• PricewaterhouseCoopers 33 deploy effective anti-corruption measures Thirdly, our research reveals that effective All of which goes to show that compliance in order to reassure the SEC (or other and well-implemented anti-corruption will not kill your business. On the contrary: regulators) that they are doing all in their programmes are very efficient at cutting far from limiting the resourcefulness of power to conform to the requirements, and corruption levels and deterring fraudsters. employees, these compliance programmes spirit, of the laws (even if they should fall For example, the companies in the E7 encourage them to become more foul of corruption). which had implemented effective anti- competitive and resourceful by focusing corruption controls in conjunction with on the benefits of the service, product or Secondly, the ethical standing and good strong, clearly understood ethical contract on offer. character of an organisation can actually guidelines said they suffered up to 50% be part of a defence strategy (or protective fewer incidents of corruption than other mechanism) that can effectively shield a companies (see figure 3.8). China – the dragon spreads company against the offers of corrupt outsiders. Once again, this underlines the Fourthly, and uniquely, our research its wings importance of a company possessing a shows that incorporating an anti- China has been of particular interest to visible and unassailable culture of honesty corruption programme into your business our clients in recent years. We decided and fair dealing. But that ‘ethical culture’ activities does not have a detrimental therefore to conduct in-depth interviews must, somehow, extend to and embrace a effect on business development activities. with senior executives who had first-hand company’s local workforce too. Regardless Indeed, far from losing opportunities by experience of fraud issues in China and of how ingrained or ‘normal’ the practice of not paying a bribe, our research shows we sought their opinions and knowledge bribery may be in a particular culture, it is that only 18% of the companies which in order to compile this section. Our important that the indigenous talent is had implemented anti-corruption interviews cover more than 500 global shown how truly destructive the practice programmes and ethical guidelines lost companies familiar with operating in China. really is – to the company in which they opportunities they had pitched, compared work, to their community, and even to the with 25% of the companies which had Before we examine the different risks that economic well-being of their country and implemented none. need to be addressed when doing business the generations that will come after them. 3.8 Companies with anti-corruption programmes suffering corruption incorporating an anti- Global 9 13 corruption programme W. Europe 6 7 into your business activities CE. Europe 8 18 does not have a detrimental N. America 7 10 13 effect on business development activities SC. America 13 Asia & Pacific 11 16 Africa 13 24 0 10 20 30 40 50 % companies Anti-corruption programme No anti-corruption programme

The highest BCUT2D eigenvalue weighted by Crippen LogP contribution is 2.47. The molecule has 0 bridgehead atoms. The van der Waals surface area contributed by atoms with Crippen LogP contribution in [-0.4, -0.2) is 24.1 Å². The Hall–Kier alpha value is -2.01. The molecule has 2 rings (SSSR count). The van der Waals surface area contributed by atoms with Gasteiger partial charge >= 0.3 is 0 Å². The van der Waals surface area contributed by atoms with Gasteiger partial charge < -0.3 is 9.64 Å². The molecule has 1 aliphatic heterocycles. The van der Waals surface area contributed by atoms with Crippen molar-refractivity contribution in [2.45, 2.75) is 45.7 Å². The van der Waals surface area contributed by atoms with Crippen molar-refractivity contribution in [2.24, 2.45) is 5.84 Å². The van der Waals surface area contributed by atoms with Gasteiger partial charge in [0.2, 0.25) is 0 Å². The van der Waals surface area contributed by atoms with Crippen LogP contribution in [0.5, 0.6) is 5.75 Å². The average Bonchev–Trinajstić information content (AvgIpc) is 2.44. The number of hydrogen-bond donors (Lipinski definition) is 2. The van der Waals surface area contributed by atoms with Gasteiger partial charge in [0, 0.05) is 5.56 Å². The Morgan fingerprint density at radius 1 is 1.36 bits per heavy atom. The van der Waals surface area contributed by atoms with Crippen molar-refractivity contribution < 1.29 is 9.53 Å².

• 34 The 4th biennial global economic crime survey Section 3: The emerging markets in China, it is worth noting that the country approximately US$ 2.5 trillion, according operations, the fraud risks related to doing is, indeed, truly vast – it is the third largest to government statistics. business with China become even clearer: country in the world, next to Russia and • Of the 21% of corruption cases that Canada – and despite the odd wobble or With a population of some 1.3 billion people involved a perpetrator located overseas, two has maintained an annual economic – and rapidly developing industries such as 17% of those involved a perpetrator growth rate of around 8-9% per year over iron and steel, coal, textiles and apparel, from China. the last decade. (By way of comparison, petroleum, cement, chemical, toys, food the 2005 annual growth rate in the UK was processing, automobiles, consumer • Of the 41% of IP infringement cases 1.8%, in the US 3.5%, in Belgium 1.5%, electronics and information technology – that involved a perpetrator located in Germany 0.9%, in Italy 0.1%, and in it’s easy to see why China is so attractive to overseas, 44% of those involved a Canada 2.9%.) In fact, China’s economy outside investors and foreign companies. perpetrator from China. is now the world’s fourth largest, and its economic output for 2006 was US$ 2.68 Our survey results clearly show that the trillion. In addition, and true to the two greatest fraud risks to be faced when Managing the risks of doing government’s stated goal of reforming its operating in China are perceived to be business with China business policies, around 65% of China’s corruption and those frauds that fall under GDP in 2006 was generated by the private the category of IP infringement, although There is an evident need to prepare for sector, a fact clearly apparent in a country the former is not greatly different from the the fraud risks associated with doing awash with new construction projects, new perceived threat in the other emerging business with or in China at this time. companies (both foreign and domestic), markets (see figure 3.9). And while it is encouraging that 15% of and new business initiatives. In January those that are doing business there are 2007, Bloomberg reported that the Chinese When we asked our survey respondents considering what control measures to put stock market had hit the US$ 1 trillion whether there had been a foreign in place in comparison to an average of mark for the first time in its history, and perpetrator involved in the crimes they 8% of companies elsewhere in the world, by August 2007 this figure had grown to had experienced in their own country’s only just over a quarter of companies 3.9 Companies’ concerns over fraud risks – comparing China and the developed market regions 65% of China’s GDP in 2006 Asset misappropriation 22 28 was generated by the private 17 25 sector, a fact clearly apparent in a country awash with new Accounting fraud 23 13 12 construction projects, new Corruption & bribery 18 26 10 Money laundering 8 12 19 companies (both foreign and IP infringement 16 23 domestic) and new business 0 10 20 % companies 30 40 50 initiatives N. America W. Europe China